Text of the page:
Even though it was considered wrong and illegal, over 400 women fought during the Civil War (Carrigan, personal interview). Many women in the United States had strong feelings toward this revolution and fought alongside their husbands in this four-year war. However, because the Civil War fell into a time period of great prejudice and stereotype against women, any female caught fighting was ordered by law to leave the scene of battle (King). All across America women played important roles in the outcome of the war, not to mention maintaining the economy of our country while our nation’s men were away fighting.
A group of people greatly misinterpreted during the United States Civil War was the black population of America. When looking back at the Civil War, there are two sides to every battle and war story. There are the stereotyped stories that are portrayed in many movies and textbooks and then there are the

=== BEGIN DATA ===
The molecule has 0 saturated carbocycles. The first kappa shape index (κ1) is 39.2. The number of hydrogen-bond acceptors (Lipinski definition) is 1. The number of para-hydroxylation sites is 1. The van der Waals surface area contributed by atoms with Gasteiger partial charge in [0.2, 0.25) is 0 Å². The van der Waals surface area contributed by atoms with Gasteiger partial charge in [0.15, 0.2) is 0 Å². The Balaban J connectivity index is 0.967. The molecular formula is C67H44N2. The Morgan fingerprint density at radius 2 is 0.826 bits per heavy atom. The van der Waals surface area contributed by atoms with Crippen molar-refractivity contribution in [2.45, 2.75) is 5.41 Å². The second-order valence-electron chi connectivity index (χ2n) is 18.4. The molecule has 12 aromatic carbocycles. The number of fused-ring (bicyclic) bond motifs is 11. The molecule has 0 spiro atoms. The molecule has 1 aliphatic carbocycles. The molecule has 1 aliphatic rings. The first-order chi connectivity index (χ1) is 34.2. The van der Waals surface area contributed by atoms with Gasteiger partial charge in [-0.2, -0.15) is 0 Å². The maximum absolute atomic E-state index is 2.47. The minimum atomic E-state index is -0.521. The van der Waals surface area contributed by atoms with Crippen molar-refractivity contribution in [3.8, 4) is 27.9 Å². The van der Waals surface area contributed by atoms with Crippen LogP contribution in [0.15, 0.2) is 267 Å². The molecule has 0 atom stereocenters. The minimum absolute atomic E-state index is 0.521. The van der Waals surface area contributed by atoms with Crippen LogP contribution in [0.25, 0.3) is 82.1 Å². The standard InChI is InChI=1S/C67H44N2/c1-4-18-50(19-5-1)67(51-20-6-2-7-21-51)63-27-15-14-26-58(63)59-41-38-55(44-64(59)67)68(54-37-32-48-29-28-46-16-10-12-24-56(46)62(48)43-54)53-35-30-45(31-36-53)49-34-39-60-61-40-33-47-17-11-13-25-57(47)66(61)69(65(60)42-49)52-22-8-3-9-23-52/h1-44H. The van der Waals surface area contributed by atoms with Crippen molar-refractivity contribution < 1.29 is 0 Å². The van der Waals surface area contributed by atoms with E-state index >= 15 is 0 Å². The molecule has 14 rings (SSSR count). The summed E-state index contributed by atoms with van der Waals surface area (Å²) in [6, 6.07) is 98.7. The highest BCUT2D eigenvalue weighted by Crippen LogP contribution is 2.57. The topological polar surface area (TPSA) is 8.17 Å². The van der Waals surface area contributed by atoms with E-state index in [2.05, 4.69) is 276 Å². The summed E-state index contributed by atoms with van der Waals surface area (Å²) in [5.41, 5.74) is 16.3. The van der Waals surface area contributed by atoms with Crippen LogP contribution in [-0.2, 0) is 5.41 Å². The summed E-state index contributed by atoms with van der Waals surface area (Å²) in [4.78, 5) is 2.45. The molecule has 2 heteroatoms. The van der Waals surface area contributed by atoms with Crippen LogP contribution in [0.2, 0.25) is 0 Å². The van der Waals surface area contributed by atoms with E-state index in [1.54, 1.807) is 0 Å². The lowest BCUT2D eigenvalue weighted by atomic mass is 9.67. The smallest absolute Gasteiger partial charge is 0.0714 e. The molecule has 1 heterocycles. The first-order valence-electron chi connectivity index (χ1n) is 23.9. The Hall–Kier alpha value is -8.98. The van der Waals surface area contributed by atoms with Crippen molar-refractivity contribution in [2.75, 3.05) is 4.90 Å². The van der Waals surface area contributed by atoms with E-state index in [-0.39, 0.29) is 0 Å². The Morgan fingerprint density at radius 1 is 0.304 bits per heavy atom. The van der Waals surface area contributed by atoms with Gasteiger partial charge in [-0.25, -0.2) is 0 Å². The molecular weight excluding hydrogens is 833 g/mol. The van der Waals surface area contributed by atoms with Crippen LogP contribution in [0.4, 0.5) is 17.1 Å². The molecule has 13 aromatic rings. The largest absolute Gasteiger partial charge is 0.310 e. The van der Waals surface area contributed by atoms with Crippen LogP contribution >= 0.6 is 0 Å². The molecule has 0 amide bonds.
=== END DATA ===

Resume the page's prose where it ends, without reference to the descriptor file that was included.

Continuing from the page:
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factual accounts. Anyone who digs through the facts to find the truths behind the Civil War will find African Americans were misrepresented and stereotyped in their efforts toward the war. Many people who are ignorant to the factual information see the Civil War as white man fighting white man in a glorified battle to end slavery. This couldn’t be further from the truth. There were many important colored regiments that consisted of free and educated black men fighting for the equality of their own race (Corcoran). In the four years the Civil War lasted, 230,000 black men fought on the historic battlefields of the United States. Some 37,000 of these men were killed (King). An educated black soldier heading South wrote his wife, “Though great is the present national difficulties, I look forward to a brighter day when I shall have the opportunity of seeing you in the full enjoyment of freedom” (Corcoran).